On this principle, it has been held, we think with reason, that where the decree of dismissal expressly reserves to the plaintiff the right to begin another proceeding, such grant of authority continues the operation of the lis pendens. 34 Am. Jur., Lis Pendens, sec. 32; 38 C. J., Lis Pendens, sec. 66; Loomis v. Davenport, 175 F., 301, 307; Bishop of Winchester v. Paine, 11 Ves. Jr., 200. A fortiori, since G. S., 1-25, giving such permission as a matter of law, must be read into every final judgment of nonsuit entered by any court, and of this law all persons affected must take notice, the same rule may apply.
Our courts have required the strictest factual identity -between the original and the renewed proceeding, and have frequently, not, we think, inadvertently or casually, referred to the “new action” begun under G. S., 1-25, as a continuation of the original action.
“The time is extended because the new action is considered as a continuation of the former action and they must be substantially the same, involving the same parties, the same cause of action and the same right, and this must appear from the record in the case and cannot be shown by oral testimony.” McIntosh, Civil Procedure, p. 119, sec. 126; Young v. Atlantic Coast Line R. Co., 189 N. C., 238, 126 S. E., 600; Quelch v. Futch, 174 N. C., 395, 53 S. E., 899; Colby v. City of Portland, 89 Oregon, 566, 174 P., 1159, 3 A. L. R., 819. See Van Kempen v. Latham, 201 N. C.. 505, 513, 160 S. E., 759.
*519On this view defendants, who were lis pendens purchasers during the original proceeding, would seem to have a still more unfavorable position, with reference to lis pendens, upon renewal of the litigation.
In Shufeldt v. Jefcoat, 50 Okla., 790, 151 P., 595, the Court said: “A plaintiff in a suit to cancel a deed who dismisses the action without prejudice and subsequently brings a new suit on the same cause of action some two months later, does not lose the benefit of notice of the action as to one who purchases during the pendency of the suit and prior to the dismissal.”
The principle asserted in these cases assigns no new office to the doctrine of Us pendens. It does, however, recognize that its application should not be so strict as to defeat the statutory remedy with which it . is closely associated, and which, without its aid, would be a futile gesture:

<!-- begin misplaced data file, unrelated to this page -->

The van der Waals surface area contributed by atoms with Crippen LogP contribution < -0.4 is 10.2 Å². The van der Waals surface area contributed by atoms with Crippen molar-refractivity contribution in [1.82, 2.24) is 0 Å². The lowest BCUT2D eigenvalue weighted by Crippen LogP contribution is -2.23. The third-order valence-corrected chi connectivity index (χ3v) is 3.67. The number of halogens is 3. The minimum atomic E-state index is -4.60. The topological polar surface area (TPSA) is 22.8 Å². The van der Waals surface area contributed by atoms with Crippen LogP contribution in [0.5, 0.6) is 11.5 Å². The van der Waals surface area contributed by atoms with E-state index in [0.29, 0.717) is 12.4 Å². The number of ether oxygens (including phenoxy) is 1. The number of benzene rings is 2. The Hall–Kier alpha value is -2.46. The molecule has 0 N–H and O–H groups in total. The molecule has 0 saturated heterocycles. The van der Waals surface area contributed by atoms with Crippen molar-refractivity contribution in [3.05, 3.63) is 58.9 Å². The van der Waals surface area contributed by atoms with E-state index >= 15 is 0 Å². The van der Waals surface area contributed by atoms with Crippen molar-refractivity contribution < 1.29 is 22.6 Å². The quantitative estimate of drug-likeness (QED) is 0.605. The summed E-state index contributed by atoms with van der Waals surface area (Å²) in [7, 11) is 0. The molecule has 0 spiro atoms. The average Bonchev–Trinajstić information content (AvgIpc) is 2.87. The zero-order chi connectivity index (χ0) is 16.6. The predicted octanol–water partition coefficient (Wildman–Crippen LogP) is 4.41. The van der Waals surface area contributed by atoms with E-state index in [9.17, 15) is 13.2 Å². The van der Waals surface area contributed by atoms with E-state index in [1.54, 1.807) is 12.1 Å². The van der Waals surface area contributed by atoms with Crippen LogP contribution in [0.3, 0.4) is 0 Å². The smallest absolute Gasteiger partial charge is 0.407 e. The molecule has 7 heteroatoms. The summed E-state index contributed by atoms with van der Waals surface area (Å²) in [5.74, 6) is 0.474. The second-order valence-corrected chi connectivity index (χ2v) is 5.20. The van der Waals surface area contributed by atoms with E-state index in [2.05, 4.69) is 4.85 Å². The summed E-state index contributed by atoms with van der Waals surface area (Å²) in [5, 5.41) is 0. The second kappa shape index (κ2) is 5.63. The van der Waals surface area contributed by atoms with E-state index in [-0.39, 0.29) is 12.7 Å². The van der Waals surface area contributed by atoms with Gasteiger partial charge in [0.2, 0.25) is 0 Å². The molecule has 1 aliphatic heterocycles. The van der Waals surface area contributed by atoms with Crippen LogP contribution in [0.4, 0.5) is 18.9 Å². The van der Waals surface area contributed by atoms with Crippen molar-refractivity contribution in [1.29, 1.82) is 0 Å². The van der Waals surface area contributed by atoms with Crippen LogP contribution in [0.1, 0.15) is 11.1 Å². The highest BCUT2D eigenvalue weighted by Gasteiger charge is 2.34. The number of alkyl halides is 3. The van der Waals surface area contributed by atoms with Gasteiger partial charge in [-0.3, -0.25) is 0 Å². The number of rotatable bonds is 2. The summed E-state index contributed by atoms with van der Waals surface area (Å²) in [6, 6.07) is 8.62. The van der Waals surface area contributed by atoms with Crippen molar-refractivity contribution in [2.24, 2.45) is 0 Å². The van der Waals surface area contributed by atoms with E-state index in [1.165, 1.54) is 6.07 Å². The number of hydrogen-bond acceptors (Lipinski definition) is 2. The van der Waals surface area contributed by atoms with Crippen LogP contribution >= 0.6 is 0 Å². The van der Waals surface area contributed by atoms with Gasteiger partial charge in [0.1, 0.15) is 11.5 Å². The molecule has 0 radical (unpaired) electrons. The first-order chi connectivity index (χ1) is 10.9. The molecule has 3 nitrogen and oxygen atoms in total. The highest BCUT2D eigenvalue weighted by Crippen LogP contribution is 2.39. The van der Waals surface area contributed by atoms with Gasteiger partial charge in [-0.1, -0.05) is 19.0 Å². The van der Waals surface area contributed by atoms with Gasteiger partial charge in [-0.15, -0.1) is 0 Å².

However originated, the doctrine of lis pendens is now, with practical uniformity, referred to the principle of notice, and is nowhere regarded as merely an arbitrary device, adopted for the convenience of the court in preserving the status quo so that the litigation should end somewhere, leaving something to which jurisdiction might attach. The protection of the rights involved are as much emphasized as the public convenience. It would have little significance as a rule of chancery courts without recognition of its special regard for the equities which the court is supposed to protect and adjust, as well as the frame within which it is to operate. It is not, therefore, an unreasonable view that its effectiveness ought to prevail so long as these equities have not themselves been determined or dismissed, but by appropriate statute are kept within the care of the law and the prospective adjudication by the court. It is difficult to see how G. S., 1-25, intended to accomplish this result, could be made effective in any other way, since, otherwise, the vigilant purchaser is practically invited to loose an arrow which will hit the proceeding in the joint of the harness; and the law makes a promise which it cannot fulfill. In complete accord with this holding is the decision in Bird v. Gilliam, 125 N. C., 76, loc. cit. 79, 34 S. E., 196:
“A purchaser of land, in litigation, is conclusively fixed with notice, and takes his conveyance from a party of the suit subject to the final adjudication — the right of appeal petition to rehear . . . and in certain cases, a writ of error (within two years) to the United States Supreme Court.” Page 76, Synopsis. (Page 80) — “If, by so doing, the rights of petitioners to rehear could be defeated, the relief intended to be given by such reviews of the action of the Court, would be almost, if not altogether, denied, by anticipatory promptness of any party who might be affected by such reviews.”
"Without going further than the facts of this case, we are of the opinion that notice of Us pendens is effective against the appellants, who were *520purchasers pendente lite in the former related action. Shufeldt v. Jefcoat, supra.
Equally decisive on the point, however, is the circumstance, to which appellants seem to be inadvertent. It is that plaintiffs have not relied solely on the original notice of lis pendens, although they have pleaded it, but have alleged that defendants had actual knowledge of plaintiffs’ rights and equities in the land at the time they acquired title. This is sufficient to defeat the demurrer.
The judgment overruling the demurrer is